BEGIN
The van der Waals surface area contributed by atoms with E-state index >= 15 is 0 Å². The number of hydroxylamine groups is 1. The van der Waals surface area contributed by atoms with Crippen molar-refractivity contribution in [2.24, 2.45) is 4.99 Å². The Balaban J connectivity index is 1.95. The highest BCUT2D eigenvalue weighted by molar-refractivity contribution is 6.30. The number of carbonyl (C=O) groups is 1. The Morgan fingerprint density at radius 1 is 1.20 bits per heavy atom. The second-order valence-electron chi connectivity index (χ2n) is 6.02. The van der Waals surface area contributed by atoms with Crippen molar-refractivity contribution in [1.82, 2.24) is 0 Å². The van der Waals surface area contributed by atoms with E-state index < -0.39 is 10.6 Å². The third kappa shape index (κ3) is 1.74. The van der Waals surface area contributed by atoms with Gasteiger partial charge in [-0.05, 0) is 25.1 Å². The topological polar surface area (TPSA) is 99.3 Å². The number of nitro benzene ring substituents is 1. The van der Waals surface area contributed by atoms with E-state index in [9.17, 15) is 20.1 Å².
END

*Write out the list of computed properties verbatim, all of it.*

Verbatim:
The van der Waals surface area contributed by atoms with E-state index >= 15 is 0 Å². The number of hydroxylamine groups is 1. The van der Waals surface area contributed by atoms with Crippen molar-refractivity contribution in [2.24, 2.45) is 4.99 Å². The Balaban J connectivity index is 1.95. The highest BCUT2D eigenvalue weighted by molar-refractivity contribution is 6.30. The number of carbonyl (C=O) groups is 1. The Morgan fingerprint density at radius 1 is 1.20 bits per heavy atom. The second-order valence-electron chi connectivity index (χ2n) is 6.02. The van der Waals surface area contributed by atoms with Crippen molar-refractivity contribution in [1.82, 2.24) is 0 Å². The van der Waals surface area contributed by atoms with E-state index < -0.39 is 10.6 Å². The third kappa shape index (κ3) is 1.74. The van der Waals surface area contributed by atoms with Gasteiger partial charge in [-0.05, 0) is 25.1 Å². The topological polar surface area (TPSA) is 99.3 Å². The number of nitro benzene ring substituents is 1. The van der Waals surface area contributed by atoms with E-state index in [9.17, 15) is 20.1 Å².